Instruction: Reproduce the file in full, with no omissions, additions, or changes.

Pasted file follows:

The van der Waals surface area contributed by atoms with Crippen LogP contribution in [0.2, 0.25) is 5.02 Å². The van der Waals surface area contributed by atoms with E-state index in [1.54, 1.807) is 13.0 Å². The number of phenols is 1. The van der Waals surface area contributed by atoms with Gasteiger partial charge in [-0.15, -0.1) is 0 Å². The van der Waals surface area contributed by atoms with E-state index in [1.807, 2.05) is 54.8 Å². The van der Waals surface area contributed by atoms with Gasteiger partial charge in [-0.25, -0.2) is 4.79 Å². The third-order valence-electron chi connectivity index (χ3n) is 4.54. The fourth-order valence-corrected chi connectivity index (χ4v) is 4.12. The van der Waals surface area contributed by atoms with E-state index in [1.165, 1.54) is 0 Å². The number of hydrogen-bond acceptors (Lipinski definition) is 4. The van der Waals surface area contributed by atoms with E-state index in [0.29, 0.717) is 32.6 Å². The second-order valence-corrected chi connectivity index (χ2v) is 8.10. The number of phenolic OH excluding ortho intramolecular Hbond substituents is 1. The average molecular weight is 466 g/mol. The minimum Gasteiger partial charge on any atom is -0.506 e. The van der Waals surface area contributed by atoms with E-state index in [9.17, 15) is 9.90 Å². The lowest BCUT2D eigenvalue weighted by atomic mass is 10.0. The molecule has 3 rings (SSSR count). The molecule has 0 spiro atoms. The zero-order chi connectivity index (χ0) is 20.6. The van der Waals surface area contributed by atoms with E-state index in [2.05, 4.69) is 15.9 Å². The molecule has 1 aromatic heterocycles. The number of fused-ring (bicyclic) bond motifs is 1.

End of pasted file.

The van der Waals surface area contributed by atoms with Crippen LogP contribution in [0.2, 0.25) is 5.02 Å². The van der Waals surface area contributed by atoms with E-state index in [1.54, 1.807) is 13.0 Å². The number of phenols is 1. The van der Waals surface area contributed by atoms with Gasteiger partial charge in [-0.15, -0.1) is 0 Å². The van der Waals surface area contributed by atoms with E-state index in [1.807, 2.05) is 54.8 Å². The van der Waals surface area contributed by atoms with Gasteiger partial charge in [-0.25, -0.2) is 4.79 Å². The third-order valence-electron chi connectivity index (χ3n) is 4.54. The fourth-order valence-corrected chi connectivity index (χ4v) is 4.12. The van der Waals surface area contributed by atoms with E-state index in [1.165, 1.54) is 0 Å². The number of hydrogen-bond acceptors (Lipinski definition) is 4. The van der Waals surface area contributed by atoms with E-state index in [0.29, 0.717) is 32.6 Å². The second-order valence-corrected chi connectivity index (χ2v) is 8.10. The number of phenolic OH excluding ortho intramolecular Hbond substituents is 1. The average molecular weight is 466 g/mol. The minimum Gasteiger partial charge on any atom is -0.506 e. The van der Waals surface area contributed by atoms with E-state index in [9.17, 15) is 9.90 Å². The lowest BCUT2D eigenvalue weighted by atomic mass is 10.0. The molecule has 3 rings (SSSR count). The molecule has 0 spiro atoms. The zero-order chi connectivity index (χ0) is 20.6. The van der Waals surface area contributed by atoms with E-state index in [2.05, 4.69) is 15.9 Å². The molecule has 1 aromatic heterocycles. The number of fused-ring (bicyclic) bond motifs is 1.